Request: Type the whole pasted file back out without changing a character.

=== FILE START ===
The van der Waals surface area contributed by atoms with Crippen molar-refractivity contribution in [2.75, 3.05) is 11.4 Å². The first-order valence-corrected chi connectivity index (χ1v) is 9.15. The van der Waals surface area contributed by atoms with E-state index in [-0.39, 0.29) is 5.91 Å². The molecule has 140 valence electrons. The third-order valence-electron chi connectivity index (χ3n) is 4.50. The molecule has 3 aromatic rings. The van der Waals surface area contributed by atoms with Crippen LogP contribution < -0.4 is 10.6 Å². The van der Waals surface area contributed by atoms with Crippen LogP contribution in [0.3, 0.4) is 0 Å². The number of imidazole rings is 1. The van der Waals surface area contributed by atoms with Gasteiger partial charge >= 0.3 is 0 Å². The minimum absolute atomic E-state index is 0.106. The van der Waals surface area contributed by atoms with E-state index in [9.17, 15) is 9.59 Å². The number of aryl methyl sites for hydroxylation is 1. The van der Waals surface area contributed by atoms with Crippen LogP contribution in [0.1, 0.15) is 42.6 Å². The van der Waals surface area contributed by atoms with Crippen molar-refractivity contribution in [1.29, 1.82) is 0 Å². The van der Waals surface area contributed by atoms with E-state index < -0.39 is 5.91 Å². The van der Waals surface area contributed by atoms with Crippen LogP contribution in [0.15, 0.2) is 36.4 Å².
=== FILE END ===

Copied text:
The van der Waals surface area contributed by atoms with Crippen molar-refractivity contribution in [2.75, 3.05) is 11.4 Å². The first-order valence-corrected chi connectivity index (χ1v) is 9.15. The van der Waals surface area contributed by atoms with E-state index in [-0.39, 0.29) is 5.91 Å². The molecule has 140 valence electrons. The third-order valence-electron chi connectivity index (χ3n) is 4.50. The molecule has 3 aromatic rings. The van der Waals surface area contributed by atoms with Crippen LogP contribution < -0.4 is 10.6 Å². The van der Waals surface area contributed by atoms with Crippen LogP contribution in [0.3, 0.4) is 0 Å². The number of imidazole rings is 1. The van der Waals surface area contributed by atoms with Gasteiger partial charge >= 0.3 is 0 Å². The minimum absolute atomic E-state index is 0.106. The van der Waals surface area contributed by atoms with E-state index in [9.17, 15) is 9.59 Å². The number of aryl methyl sites for hydroxylation is 1. The van der Waals surface area contributed by atoms with Crippen LogP contribution in [0.1, 0.15) is 42.6 Å². The van der Waals surface area contributed by atoms with Crippen molar-refractivity contribution in [1.29, 1.82) is 0 Å². The van der Waals surface area contributed by atoms with E-state index < -0.39 is 5.91 Å². The van der Waals surface area contributed by atoms with Crippen LogP contribution in [0.15, 0.2) is 36.4 Å².